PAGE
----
That’s highly unusual,” John said.
When John spoke, I listened. After all, he was a senior managing partner at one of the largest private equity funds in the world. His fund also played a big role in my life as the largest shareholder in the company I cofounded and led for 15 years, Integra Telecom.
Together, John and I debated the merits of the allocation strategy I had recommended regarding how to divvy up the stock option pool that the company would award to its executives and, if I had my way, many of its middle managers and front-line employees.
Importantly, we both knew that our debate might impact the personal wealth-building opportunities for many people. The stakes were high. The largest newspaper in the area where Integra was headquartered, The Oregonian, had recently reported that Integra was valued at $1.8 billion, and we were aiming even higher.
“Most of the companies we invest in typically allocate stock options to only a handful of key executives,” John continued. “Are you sure you want to do this?”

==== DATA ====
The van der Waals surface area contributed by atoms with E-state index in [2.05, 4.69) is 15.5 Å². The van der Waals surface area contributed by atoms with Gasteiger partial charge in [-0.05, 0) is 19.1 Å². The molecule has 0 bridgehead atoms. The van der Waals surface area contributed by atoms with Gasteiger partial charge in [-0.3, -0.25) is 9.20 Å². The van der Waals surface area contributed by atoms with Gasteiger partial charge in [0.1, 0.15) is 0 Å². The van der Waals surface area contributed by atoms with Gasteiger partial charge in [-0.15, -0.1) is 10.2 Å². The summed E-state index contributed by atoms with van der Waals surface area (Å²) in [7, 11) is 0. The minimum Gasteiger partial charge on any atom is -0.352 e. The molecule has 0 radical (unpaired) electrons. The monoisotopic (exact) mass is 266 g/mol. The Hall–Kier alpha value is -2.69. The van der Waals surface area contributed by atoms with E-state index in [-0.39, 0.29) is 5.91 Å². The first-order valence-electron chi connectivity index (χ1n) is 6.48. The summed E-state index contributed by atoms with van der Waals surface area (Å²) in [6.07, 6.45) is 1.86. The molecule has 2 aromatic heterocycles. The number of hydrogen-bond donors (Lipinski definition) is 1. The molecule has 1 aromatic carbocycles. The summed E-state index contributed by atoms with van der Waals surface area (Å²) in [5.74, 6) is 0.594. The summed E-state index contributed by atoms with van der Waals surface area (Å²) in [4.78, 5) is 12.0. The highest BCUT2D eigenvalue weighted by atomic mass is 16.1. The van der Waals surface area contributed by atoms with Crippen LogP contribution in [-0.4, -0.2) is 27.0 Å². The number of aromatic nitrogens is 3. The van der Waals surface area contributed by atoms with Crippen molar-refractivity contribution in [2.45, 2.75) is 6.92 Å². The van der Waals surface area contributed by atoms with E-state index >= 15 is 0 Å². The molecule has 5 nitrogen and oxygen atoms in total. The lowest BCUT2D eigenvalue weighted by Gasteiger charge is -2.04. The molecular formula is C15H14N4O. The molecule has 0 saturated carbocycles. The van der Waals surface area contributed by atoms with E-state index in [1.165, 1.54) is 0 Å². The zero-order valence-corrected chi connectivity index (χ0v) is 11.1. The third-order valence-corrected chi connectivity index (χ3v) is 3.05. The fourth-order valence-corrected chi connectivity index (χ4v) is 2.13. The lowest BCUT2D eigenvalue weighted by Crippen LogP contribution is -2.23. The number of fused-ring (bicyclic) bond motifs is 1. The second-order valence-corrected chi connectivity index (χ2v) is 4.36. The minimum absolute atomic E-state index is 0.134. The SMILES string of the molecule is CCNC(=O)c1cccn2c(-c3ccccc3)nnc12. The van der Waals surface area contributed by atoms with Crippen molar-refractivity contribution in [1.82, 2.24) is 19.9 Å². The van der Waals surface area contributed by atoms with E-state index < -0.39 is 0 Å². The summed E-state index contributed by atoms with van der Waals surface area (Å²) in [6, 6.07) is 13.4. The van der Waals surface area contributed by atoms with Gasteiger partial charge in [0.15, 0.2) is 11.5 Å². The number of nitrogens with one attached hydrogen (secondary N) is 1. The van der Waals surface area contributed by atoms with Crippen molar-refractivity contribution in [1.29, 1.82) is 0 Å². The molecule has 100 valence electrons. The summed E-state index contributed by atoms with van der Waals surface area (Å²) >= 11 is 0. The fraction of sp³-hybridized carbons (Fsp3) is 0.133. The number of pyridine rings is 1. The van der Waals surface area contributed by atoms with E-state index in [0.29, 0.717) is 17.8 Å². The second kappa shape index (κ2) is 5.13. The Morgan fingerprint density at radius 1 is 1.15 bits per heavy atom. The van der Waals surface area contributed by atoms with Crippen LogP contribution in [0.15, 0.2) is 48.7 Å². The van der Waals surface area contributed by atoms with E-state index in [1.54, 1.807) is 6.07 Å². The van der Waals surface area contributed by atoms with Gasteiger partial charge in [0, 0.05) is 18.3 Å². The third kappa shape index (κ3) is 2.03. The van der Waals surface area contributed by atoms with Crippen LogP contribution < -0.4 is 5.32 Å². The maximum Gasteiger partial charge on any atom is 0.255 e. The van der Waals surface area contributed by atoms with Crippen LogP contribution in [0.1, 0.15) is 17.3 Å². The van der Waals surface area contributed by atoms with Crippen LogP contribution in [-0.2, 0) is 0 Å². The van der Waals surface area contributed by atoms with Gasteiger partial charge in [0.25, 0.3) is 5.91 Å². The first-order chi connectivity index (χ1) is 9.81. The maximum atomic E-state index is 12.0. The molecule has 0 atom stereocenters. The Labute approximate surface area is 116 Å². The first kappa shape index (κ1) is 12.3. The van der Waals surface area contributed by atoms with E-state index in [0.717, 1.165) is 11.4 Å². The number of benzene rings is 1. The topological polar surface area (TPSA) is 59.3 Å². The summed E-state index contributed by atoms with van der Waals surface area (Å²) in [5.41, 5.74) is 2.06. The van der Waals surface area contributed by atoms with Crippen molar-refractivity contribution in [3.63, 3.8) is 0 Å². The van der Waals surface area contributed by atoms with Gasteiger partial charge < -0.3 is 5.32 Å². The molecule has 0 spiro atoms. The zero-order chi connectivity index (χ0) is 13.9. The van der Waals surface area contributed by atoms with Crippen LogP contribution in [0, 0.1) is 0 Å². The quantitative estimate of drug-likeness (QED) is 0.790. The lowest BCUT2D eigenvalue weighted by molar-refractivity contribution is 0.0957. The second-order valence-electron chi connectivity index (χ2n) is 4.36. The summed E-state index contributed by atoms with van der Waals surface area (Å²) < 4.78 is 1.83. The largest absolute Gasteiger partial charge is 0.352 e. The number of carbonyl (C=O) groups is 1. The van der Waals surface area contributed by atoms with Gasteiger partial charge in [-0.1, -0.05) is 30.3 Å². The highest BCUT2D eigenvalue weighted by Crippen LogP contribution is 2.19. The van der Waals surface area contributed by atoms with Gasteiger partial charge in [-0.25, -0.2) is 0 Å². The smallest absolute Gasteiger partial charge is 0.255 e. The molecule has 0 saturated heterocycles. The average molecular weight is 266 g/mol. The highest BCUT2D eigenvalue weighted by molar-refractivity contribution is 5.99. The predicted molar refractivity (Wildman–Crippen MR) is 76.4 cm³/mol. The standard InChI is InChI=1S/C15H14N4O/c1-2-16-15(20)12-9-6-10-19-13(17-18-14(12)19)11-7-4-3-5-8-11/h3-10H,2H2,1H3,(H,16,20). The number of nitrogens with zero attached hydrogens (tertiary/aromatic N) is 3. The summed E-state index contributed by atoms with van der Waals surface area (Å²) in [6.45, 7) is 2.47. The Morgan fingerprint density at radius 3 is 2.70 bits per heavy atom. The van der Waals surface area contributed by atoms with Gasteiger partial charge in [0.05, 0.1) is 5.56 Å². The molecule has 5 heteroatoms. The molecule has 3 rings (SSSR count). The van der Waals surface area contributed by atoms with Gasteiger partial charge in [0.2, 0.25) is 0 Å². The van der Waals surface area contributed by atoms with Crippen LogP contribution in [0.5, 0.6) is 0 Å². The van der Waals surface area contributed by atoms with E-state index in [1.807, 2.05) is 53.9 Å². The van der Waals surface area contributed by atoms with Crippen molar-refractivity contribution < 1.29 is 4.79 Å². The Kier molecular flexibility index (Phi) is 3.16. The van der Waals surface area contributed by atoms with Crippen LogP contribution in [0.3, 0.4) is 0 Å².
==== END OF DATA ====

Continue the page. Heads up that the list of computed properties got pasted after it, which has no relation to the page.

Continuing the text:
I explained that this less conventional approach of spreading the future wealth much more broadly best positioned our company and best fit with the culture we were trying to build. Our strategy was to provide the best service experience in the industry, and my team and I knew that engaged, committed, and passionate employees were the key to executing on our strategy.
“It’s important to be able to look an employee in the eye and say, ‘We will all share in the wealth we build together,’” I remember saying.
I would like to say that I won that debate. In the end, however, I got my way because … [access full article]